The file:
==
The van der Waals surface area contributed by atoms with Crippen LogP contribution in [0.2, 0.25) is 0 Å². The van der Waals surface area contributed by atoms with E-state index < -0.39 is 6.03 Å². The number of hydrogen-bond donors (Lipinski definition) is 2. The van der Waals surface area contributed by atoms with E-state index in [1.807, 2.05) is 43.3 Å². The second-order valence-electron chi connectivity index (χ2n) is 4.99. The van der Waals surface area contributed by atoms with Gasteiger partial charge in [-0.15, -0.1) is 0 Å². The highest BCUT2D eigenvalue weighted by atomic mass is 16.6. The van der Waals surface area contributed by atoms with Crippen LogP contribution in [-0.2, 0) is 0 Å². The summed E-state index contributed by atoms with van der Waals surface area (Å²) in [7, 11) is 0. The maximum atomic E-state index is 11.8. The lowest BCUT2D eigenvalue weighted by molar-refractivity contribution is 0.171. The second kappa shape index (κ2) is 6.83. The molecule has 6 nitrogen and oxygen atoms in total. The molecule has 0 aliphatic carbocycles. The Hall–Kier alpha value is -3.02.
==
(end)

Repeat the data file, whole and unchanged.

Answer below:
The van der Waals surface area contributed by atoms with Crippen LogP contribution in [0.2, 0.25) is 0 Å². The van der Waals surface area contributed by atoms with E-state index < -0.39 is 6.03 Å². The number of hydrogen-bond donors (Lipinski definition) is 2. The van der Waals surface area contributed by atoms with E-state index in [1.807, 2.05) is 43.3 Å². The second-order valence-electron chi connectivity index (χ2n) is 4.99. The van der Waals surface area contributed by atoms with Gasteiger partial charge in [-0.15, -0.1) is 0 Å². The highest BCUT2D eigenvalue weighted by atomic mass is 16.6. The van der Waals surface area contributed by atoms with Crippen LogP contribution in [-0.2, 0) is 0 Å². The summed E-state index contributed by atoms with van der Waals surface area (Å²) in [7, 11) is 0. The maximum atomic E-state index is 11.8. The lowest BCUT2D eigenvalue weighted by molar-refractivity contribution is 0.171. The second kappa shape index (κ2) is 6.83. The molecule has 6 nitrogen and oxygen atoms in total. The molecule has 0 aliphatic carbocycles. The Hall–Kier alpha value is -3.02.